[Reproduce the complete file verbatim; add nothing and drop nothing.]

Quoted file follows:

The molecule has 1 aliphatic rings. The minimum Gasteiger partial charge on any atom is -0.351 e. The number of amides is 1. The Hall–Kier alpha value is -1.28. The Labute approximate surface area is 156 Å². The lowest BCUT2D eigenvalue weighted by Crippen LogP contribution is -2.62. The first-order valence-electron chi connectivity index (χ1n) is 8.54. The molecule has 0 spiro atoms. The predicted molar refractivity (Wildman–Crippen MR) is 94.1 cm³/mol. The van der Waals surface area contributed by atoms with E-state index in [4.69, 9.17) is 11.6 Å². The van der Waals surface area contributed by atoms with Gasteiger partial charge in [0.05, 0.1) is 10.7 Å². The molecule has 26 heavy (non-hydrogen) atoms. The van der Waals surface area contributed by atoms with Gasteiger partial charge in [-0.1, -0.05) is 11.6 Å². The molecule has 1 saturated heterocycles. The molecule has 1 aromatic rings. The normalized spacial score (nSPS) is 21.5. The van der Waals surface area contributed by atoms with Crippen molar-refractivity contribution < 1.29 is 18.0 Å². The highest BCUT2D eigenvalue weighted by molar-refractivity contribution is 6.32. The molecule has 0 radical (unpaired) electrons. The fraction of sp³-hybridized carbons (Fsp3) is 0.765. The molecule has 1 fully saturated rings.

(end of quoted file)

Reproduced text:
The molecule has 1 aliphatic rings. The minimum Gasteiger partial charge on any atom is -0.351 e. The number of amides is 1. The Hall–Kier alpha value is -1.28. The Labute approximate surface area is 156 Å². The lowest BCUT2D eigenvalue weighted by Crippen LogP contribution is -2.62. The first-order valence-electron chi connectivity index (χ1n) is 8.54. The molecule has 0 spiro atoms. The predicted molar refractivity (Wildman–Crippen MR) is 94.1 cm³/mol. The van der Waals surface area contributed by atoms with E-state index in [4.69, 9.17) is 11.6 Å². The van der Waals surface area contributed by atoms with Gasteiger partial charge in [0.05, 0.1) is 10.7 Å². The molecule has 26 heavy (non-hydrogen) atoms. The van der Waals surface area contributed by atoms with Gasteiger partial charge in [-0.1, -0.05) is 11.6 Å². The molecule has 1 saturated heterocycles. The molecule has 1 aromatic rings. The normalized spacial score (nSPS) is 21.5. The van der Waals surface area contributed by atoms with Crippen molar-refractivity contribution < 1.29 is 18.0 Å². The highest BCUT2D eigenvalue weighted by molar-refractivity contribution is 6.32. The molecule has 0 radical (unpaired) electrons. The fraction of sp³-hybridized carbons (Fsp3) is 0.765. The molecule has 1 fully saturated rings.